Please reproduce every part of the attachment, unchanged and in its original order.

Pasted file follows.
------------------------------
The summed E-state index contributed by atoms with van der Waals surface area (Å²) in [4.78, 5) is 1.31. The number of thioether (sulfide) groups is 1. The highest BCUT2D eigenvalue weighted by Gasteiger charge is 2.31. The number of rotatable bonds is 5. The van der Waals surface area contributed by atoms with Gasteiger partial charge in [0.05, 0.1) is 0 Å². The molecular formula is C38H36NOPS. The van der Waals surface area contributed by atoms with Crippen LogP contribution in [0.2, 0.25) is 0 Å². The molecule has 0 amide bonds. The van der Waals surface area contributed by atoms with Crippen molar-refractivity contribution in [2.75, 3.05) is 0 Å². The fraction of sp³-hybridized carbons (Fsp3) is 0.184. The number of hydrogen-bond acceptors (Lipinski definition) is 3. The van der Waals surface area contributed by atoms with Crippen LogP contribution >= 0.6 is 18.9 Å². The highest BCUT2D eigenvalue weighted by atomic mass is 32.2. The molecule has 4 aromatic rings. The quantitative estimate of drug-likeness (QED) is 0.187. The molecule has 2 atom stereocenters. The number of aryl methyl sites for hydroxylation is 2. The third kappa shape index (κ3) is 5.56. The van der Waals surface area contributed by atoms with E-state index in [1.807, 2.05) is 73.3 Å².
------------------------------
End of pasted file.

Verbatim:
The summed E-state index contributed by atoms with van der Waals surface area (Å²) in [4.78, 5) is 1.31. The number of thioether (sulfide) groups is 1. The highest BCUT2D eigenvalue weighted by Gasteiger charge is 2.31. The number of rotatable bonds is 5. The van der Waals surface area contributed by atoms with Gasteiger partial charge in [0.05, 0.1) is 0 Å². The molecular formula is C38H36NOPS. The van der Waals surface area contributed by atoms with Crippen LogP contribution in [0.2, 0.25) is 0 Å². The molecule has 0 amide bonds. The van der Waals surface area contributed by atoms with Crippen molar-refractivity contribution in [2.75, 3.05) is 0 Å². The fraction of sp³-hybridized carbons (Fsp3) is 0.184. The number of hydrogen-bond acceptors (Lipinski definition) is 3. The van der Waals surface area contributed by atoms with Crippen LogP contribution >= 0.6 is 18.9 Å². The highest BCUT2D eigenvalue weighted by atomic mass is 32.2. The molecule has 4 aromatic rings. The quantitative estimate of drug-likeness (QED) is 0.187. The molecule has 2 atom stereocenters. The number of aryl methyl sites for hydroxylation is 2. The third kappa shape index (κ3) is 5.56. The van der Waals surface area contributed by atoms with E-state index in [1.807, 2.05) is 73.3 Å².